Your basket is currently empty!
Art As An Emotional Response: Wassily Kandinsky
Lend your ears to music, open your eyes to painting, and… stop thinking! Just ask yourself whether the work has enabled you to ‘walk about’ into a hitherto unknown world. If the answer is yes, what more do you want?Wassily Kandinsky
I thought it might be nice to have a series of posts about some of the artists and paintings that inspire me. I love so many different artists, that this needs to be a series of posts, rather than just the one, otherwise you might be reading a very, very, very long time… Disclaimer – I am not an art historian, just an art lover. The views here are my own. I am simply relating how I see the art/artist and how it relates to my own work and experiences. Hopefully it will help you get to know me a bit better and see how these artworks have impacted me over the years.
I’m going to start with Kandinsky. While many teenagers had Backstreet Boys and Take That posters in their room (am I giving away my age??!) I had artworks by Kandinsky plastered on my walls. Is that weird? Please comment below.. on second thoughts, maybe don’t! Ha.
Wassily Kandinsky was a Russian artist born in Moscow in 1866. He is often referred to as the first ever true abstract artist. Like me, he was a late art bloomer and didn’t enrol in art school in Munich until he was 30, having previously practised law. He spent his life moving back and forth between Russia and Germany, navigating world wars, Communist and Nazi regimes, until finally settling in France, where he remained until his death in 1944.
There are several reasons why I love Kandinsky’s work but I’m going to briefly touch on the three things that I personally relate the most to; colour, music and geometry.
Kandinsky was deeply spiritual and art, for him, was inner necessity and should convey emotion and ideas. He believed that artistic expression and experiences were all about feeling and that emotional responses could be deeply affected colour and shapes. Like me, he had a thing for blue. For Kandinsky, blue was an incredibly calming colour, it awakened a spiritual response and was incredibly peaceful. Yellow on the other hand was a disturbing, luminous even psychotic colour. He viewed colour as an independent form, a unique sensory experience.
Amazingly, it is said that Kandinsky had synaesthesia, a neurological phenomenon in which you see a colour when a musical note is played. Kandinsky literally saw colours when he heard music and he painted what he heard! As a result, through exploring this concept in his paintings, he called many of his works ‘improvisations’ or ‘compositions’. Rather than depict realistic or recognisable objects, he painted graphic shapes, lines and colour to create a visual experience and an emotional response. He believed painting should be intuitive and spontaneous and incredibly moving, just like a beautiful symphony, harmonising perfectly and unconstrained by a realistic, exterior world.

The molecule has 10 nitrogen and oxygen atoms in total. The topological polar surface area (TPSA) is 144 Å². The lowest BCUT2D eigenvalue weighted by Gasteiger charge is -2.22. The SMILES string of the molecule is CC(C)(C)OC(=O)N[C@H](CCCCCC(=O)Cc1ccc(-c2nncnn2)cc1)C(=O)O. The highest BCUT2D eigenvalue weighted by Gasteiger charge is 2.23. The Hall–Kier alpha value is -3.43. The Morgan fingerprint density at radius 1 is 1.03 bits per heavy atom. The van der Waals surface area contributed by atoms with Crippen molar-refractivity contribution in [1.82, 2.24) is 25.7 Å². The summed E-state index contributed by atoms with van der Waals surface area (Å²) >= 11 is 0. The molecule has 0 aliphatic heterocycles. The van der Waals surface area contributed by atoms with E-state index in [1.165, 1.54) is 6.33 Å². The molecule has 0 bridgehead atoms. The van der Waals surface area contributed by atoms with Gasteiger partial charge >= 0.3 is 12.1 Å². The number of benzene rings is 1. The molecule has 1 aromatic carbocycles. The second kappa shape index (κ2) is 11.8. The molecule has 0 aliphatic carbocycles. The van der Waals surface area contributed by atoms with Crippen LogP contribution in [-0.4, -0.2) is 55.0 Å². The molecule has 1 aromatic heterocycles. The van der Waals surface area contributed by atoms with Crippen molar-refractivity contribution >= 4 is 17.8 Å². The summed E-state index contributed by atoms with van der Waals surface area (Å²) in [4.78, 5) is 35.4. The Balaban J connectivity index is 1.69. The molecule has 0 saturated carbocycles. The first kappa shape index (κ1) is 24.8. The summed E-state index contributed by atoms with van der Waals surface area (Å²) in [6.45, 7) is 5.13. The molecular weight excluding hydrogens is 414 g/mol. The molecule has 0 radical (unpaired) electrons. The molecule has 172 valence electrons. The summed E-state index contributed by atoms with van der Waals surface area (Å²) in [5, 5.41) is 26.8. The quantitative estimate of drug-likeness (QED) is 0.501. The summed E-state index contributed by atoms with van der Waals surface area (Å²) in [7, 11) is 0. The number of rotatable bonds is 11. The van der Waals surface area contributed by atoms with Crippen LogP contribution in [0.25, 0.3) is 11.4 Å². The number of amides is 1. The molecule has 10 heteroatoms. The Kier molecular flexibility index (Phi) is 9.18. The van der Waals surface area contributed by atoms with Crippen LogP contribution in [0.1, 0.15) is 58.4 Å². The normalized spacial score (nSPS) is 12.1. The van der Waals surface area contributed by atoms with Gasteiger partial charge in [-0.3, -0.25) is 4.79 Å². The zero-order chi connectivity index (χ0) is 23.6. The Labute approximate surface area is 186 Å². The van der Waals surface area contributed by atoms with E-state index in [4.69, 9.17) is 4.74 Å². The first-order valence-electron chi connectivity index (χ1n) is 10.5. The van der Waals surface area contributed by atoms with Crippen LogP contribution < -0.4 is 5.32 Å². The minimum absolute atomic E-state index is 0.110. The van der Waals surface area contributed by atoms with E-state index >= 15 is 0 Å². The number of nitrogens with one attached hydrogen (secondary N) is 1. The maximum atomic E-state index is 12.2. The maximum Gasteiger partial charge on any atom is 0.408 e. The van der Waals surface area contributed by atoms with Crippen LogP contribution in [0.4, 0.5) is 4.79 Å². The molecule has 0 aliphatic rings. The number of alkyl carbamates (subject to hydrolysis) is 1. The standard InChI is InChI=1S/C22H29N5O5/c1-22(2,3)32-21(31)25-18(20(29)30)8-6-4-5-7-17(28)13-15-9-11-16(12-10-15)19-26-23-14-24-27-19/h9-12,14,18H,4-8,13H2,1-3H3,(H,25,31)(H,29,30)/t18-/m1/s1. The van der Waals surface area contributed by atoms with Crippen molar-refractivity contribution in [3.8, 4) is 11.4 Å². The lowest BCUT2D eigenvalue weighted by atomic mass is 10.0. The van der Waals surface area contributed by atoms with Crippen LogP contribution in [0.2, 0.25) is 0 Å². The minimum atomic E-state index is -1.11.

Particularly in his later years, Kandinsky used free geometric forms in his paintings, in particular circles. The interaction between the shapes and colours harmonised to form a constructional element to the composition. For me these strong, bold and vibrant shapes give an almost 3D, floating nature to the paintings and your eye is led around the canvas from shape to shape. Kandinsky is like a conductor, leading the viewer through his visual composition. I absolutely love this effect and creating a strong visual focal point is something that I have been trying to achieve in my latest series. In addition, I have been experimenting with geometry, not circles or triangles like Kandinsky, but hexagons. The strong, graphic lines, juxtaposed with a soft and loose background give a superb energy and a strong composition. Thanks for the tip Wassily!!
Kandinsky himself was heavily inspired by Russian folk art, the works of Claude Monet and Paul Cezanne, as well as the composer Wagner. As for his influence, he is said to have pioneered modern abstract art and without a doubt he altered the artistic landscape of the early 20th century.
I really hope you enjoyed learning a bit more about one of my favourite artists and what I love about his work. Have you come across any of his work before? What do you think?
All images in this post have been taken from public domain records.